Ballooning is achieved via a device driver (balloon driver) included by default with every installation of VMware Tools. When the hypervisor is running low on memory it sets a target page size and the balloon driver will then “inflate”, creating artificial memory pressure within the VM, causing the operating system to either pin memory pages or push them to the page file. Pinned pages will be those pages identified as “free” or no longer in use by the operating system that are “pinned” to prevent them from being paged out but whose memory can be reclaimed in host-physical memory. If any of these pages are accessed again the host will simply treat it like any other VM memory allocation and allocate a new page for the VM. If the host is running particularly low on memory the balloon driver may need to be inflated even more, causing the guest OS to start paging memory.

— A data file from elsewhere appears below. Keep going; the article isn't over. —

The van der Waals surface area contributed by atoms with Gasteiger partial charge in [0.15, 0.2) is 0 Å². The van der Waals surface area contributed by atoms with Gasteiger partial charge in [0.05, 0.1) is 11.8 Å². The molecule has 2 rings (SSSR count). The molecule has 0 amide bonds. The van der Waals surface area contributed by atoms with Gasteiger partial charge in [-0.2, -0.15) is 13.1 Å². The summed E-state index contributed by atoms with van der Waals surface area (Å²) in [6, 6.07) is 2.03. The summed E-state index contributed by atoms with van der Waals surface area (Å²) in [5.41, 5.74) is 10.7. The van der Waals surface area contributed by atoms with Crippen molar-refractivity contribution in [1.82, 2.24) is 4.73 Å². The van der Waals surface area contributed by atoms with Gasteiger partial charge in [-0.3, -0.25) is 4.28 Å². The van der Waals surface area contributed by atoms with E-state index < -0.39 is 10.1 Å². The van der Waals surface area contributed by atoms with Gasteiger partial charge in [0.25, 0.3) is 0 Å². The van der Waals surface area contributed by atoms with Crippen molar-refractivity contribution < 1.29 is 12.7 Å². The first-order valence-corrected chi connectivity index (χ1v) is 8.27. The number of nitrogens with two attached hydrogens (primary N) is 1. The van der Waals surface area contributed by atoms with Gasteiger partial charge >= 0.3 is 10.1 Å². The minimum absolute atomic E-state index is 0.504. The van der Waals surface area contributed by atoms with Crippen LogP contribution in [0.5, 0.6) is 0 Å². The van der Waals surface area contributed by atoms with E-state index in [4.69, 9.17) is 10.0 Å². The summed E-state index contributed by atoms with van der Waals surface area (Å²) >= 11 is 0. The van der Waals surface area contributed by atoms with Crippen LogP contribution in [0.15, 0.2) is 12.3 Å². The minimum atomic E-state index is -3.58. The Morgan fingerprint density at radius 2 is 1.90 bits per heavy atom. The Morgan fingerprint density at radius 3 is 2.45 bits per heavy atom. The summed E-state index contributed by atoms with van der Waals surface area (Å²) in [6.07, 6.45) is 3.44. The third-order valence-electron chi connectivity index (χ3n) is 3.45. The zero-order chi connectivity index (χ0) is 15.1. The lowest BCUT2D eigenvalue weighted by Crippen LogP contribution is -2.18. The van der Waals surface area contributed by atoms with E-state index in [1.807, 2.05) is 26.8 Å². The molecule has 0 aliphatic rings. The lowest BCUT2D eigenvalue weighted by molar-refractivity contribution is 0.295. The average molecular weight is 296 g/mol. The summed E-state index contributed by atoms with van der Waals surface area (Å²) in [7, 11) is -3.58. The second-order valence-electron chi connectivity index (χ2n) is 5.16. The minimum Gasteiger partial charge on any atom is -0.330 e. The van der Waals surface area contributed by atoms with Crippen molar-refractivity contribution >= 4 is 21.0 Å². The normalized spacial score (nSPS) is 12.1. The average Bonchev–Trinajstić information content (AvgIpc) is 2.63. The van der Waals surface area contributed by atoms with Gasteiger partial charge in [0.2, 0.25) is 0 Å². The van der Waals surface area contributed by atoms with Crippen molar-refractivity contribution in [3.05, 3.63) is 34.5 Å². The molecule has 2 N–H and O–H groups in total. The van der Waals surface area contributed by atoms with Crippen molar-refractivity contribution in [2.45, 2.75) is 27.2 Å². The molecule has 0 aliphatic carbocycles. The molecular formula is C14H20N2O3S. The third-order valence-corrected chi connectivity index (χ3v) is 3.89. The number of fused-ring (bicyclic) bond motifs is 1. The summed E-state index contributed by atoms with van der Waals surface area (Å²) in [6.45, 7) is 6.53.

If TPS and Ballooning can’t free up enough memory, memory compression kicks in. Basically, any page that can be compressed by at least 50% will be compressed and put into a “compression cache” located within VM memory. The next time the page is accessed a decompression occurs. Memory compression was new to ESX 4.1 and without this feature in place these pages would have been swapped out to disk. Of course, decompressing memory still in RAM is much faster than accessing that page from disk!